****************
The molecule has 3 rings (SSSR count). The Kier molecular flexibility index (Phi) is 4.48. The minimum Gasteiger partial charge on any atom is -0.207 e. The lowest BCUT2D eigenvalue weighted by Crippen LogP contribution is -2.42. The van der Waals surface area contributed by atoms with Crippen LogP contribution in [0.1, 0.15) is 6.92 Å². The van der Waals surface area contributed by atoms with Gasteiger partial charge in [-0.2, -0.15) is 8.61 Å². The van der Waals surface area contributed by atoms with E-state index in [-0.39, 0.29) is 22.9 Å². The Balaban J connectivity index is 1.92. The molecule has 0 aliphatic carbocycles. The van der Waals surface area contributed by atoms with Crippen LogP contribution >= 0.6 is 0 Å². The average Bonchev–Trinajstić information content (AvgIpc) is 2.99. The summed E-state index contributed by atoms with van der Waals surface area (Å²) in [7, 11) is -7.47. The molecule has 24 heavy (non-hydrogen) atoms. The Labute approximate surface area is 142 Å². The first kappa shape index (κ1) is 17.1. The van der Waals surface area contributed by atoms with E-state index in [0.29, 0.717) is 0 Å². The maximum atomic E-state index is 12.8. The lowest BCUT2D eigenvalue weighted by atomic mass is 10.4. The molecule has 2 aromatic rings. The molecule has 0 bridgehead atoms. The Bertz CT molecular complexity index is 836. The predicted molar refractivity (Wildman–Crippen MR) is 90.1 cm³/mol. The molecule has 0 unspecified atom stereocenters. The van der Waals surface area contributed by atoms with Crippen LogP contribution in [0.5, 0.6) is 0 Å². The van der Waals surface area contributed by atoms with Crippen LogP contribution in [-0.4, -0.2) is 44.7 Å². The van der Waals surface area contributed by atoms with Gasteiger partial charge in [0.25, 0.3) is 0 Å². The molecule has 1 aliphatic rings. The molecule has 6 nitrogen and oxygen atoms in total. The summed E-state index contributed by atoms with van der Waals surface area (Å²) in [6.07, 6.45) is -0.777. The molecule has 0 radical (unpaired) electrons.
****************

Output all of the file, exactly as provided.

The molecule has 3 rings (SSSR count). The Kier molecular flexibility index (Phi) is 4.48. The minimum Gasteiger partial charge on any atom is -0.207 e. The lowest BCUT2D eigenvalue weighted by Crippen LogP contribution is -2.42. The van der Waals surface area contributed by atoms with Crippen LogP contribution in [0.1, 0.15) is 6.92 Å². The van der Waals surface area contributed by atoms with Gasteiger partial charge in [-0.2, -0.15) is 8.61 Å². The van der Waals surface area contributed by atoms with E-state index in [-0.39, 0.29) is 22.9 Å². The Balaban J connectivity index is 1.92. The molecule has 0 aliphatic carbocycles. The van der Waals surface area contributed by atoms with Crippen LogP contribution >= 0.6 is 0 Å². The average Bonchev–Trinajstić information content (AvgIpc) is 2.99. The summed E-state index contributed by atoms with van der Waals surface area (Å²) in [7, 11) is -7.47. The molecule has 24 heavy (non-hydrogen) atoms. The Labute approximate surface area is 142 Å². The first kappa shape index (κ1) is 17.1. The van der Waals surface area contributed by atoms with E-state index in [0.29, 0.717) is 0 Å². The maximum atomic E-state index is 12.8. The lowest BCUT2D eigenvalue weighted by atomic mass is 10.4. The molecule has 2 aromatic rings. The molecule has 0 bridgehead atoms. The Bertz CT molecular complexity index is 836. The predicted molar refractivity (Wildman–Crippen MR) is 90.1 cm³/mol. The molecule has 0 unspecified atom stereocenters. The van der Waals surface area contributed by atoms with Crippen LogP contribution in [0.5, 0.6) is 0 Å². The van der Waals surface area contributed by atoms with Crippen LogP contribution in [-0.4, -0.2) is 44.7 Å². The van der Waals surface area contributed by atoms with Gasteiger partial charge in [0.25, 0.3) is 0 Å². The molecule has 1 aliphatic rings. The molecule has 6 nitrogen and oxygen atoms in total. The summed E-state index contributed by atoms with van der Waals surface area (Å²) in [6.07, 6.45) is -0.777. The molecule has 0 radical (unpaired) electrons.